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I started transcribing some phrases from TV and sometimes there are very short pauses between thoughts when longer phrases are pronounced, like the comma for instance. How can I represent the pauses in the phonetic transcription? I use the // but that is not the correct symbol. Is there a different symbol to represent short pauses in the IPA?

 *    .    *    *    .   .   *   .    .  *  
Dad, I'm still keep-ing your se-cret, o-kay?
ˈdæd ↗, // aɪm ˈstɪl ˈki pɪŋ jər ˈsi krət, // oʊˈkeɪ? ↗

Thank you.

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  • Look into the works of Gail Jefferson, the most eminent transcriptologist in conversational analysis.
    – jlawler
    Apr 17 at 20:58

2 Answers 2

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The extended-IPA symbol for short pause is (.), whereas medium pause is (..) and long pause is (...), but comma is almost certainly always a short pause. If you need a specific number of (or fraction of) seconds, then you can always resort to the numerical form as well to be even more precise—e.g., (0.3) for three-tenths of a second pause.

Conversely, even shorter pauses usually within phonemes of the same word, such as glottal stop, are standardized in IPA proper, but this is out of scope for your question other than to point out that parentheses notation of prosodic pauses is inappropriate within a word for microscopic pauses.

https://en.wikipedia.org/wiki/Extensions_to_the_International_Phonetic_Alphabet#Prosodic_notation_and_indeterminate_sounds

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Pauses, which always come between intonational phrases (IPs), are indicated by double vertical bars within the IPA system:

For a short pause between IPs, a single vertical bar is used:

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Notice that there are no commas, full stops, question marks or ellipses used within the IPA system. Any symbols used in orthographic punctuation which are also used as diacritics in IPA have a completely different meaning within the IPA system. So, for example, an apostrophe would indicate an ejective consonant, a full stop (if used) would indicate a syllable boundary and so forth.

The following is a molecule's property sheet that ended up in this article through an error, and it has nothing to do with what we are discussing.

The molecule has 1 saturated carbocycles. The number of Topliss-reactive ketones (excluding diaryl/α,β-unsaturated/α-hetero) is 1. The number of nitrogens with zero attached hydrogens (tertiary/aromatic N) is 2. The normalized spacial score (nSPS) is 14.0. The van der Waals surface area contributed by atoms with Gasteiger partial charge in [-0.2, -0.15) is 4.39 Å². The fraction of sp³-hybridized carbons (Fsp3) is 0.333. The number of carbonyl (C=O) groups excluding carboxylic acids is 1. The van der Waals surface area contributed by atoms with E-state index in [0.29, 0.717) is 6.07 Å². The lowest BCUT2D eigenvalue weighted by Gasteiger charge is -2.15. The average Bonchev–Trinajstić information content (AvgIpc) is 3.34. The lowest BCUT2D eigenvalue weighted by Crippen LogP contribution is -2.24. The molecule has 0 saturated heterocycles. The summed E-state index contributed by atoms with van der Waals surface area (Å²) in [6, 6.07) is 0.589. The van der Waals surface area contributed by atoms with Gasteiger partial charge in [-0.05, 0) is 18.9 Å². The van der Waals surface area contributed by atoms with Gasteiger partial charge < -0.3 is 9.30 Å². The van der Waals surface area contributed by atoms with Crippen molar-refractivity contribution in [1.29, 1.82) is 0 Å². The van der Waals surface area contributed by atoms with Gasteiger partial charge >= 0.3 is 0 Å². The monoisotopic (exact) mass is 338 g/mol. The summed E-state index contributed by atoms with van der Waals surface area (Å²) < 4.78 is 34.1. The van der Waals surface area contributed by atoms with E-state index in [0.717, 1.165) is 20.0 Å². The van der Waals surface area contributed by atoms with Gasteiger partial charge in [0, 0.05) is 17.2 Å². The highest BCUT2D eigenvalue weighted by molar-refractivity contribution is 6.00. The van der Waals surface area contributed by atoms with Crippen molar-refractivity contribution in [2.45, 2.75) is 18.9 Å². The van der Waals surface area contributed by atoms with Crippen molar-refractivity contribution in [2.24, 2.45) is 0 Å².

For a full IPA chart see here: International Phonetic Association Website. On the right, under the vowel quadrilateral, you will see the section SUPRASEGMENTALS. Notice, there, the single and double vertical bars used for pauses. Notice also the absence of any commas, full stops or ellipses to indicate pauses.

One last thing, for two Intonational Phrases with (virtually) no pause between them, use a single bar with a tie symbol (also under suprasegmentals on the chart) over the top:

For the Original Poster’s needs, then:

/ ˈdæd ‖ aɪm ˈstɪl ˈkipɪŋ jər ˈsikrət ‖ oʊˈkeɪ /


Note: The International Clinical Phonetics and Linguistics Association have their own, non-IPA extensions to the IPA alphabet for the transcription of speech by people with speech disorders (or, more correctly, the transcription of disordered speech). A significant proportion of these symbols are actually symbols already used in the IPA system. Others, however, are not and are specifically useful for the transcription of disordered speech. The latter are not part of the IPA system, and these are not appropriate to use in a regular language-specific phonemic transcription system, such as required by the Original Poster here. Indeed, they will often have completely different meanings in such a context.

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  • Thank you. I appreciate your time. What do you think about the extended IPA symbols Andreas ZUERCHER mentioned above? Can those be used as well? May 3 at 22:18
  • @ZoltanKing That's what the footnote is about. They aren't really suitable for a transcription of normal (i.e. not disordered) speech within the IPA system. They have a different meaning within the IPA system What is the transcription for? May 3 at 22:38

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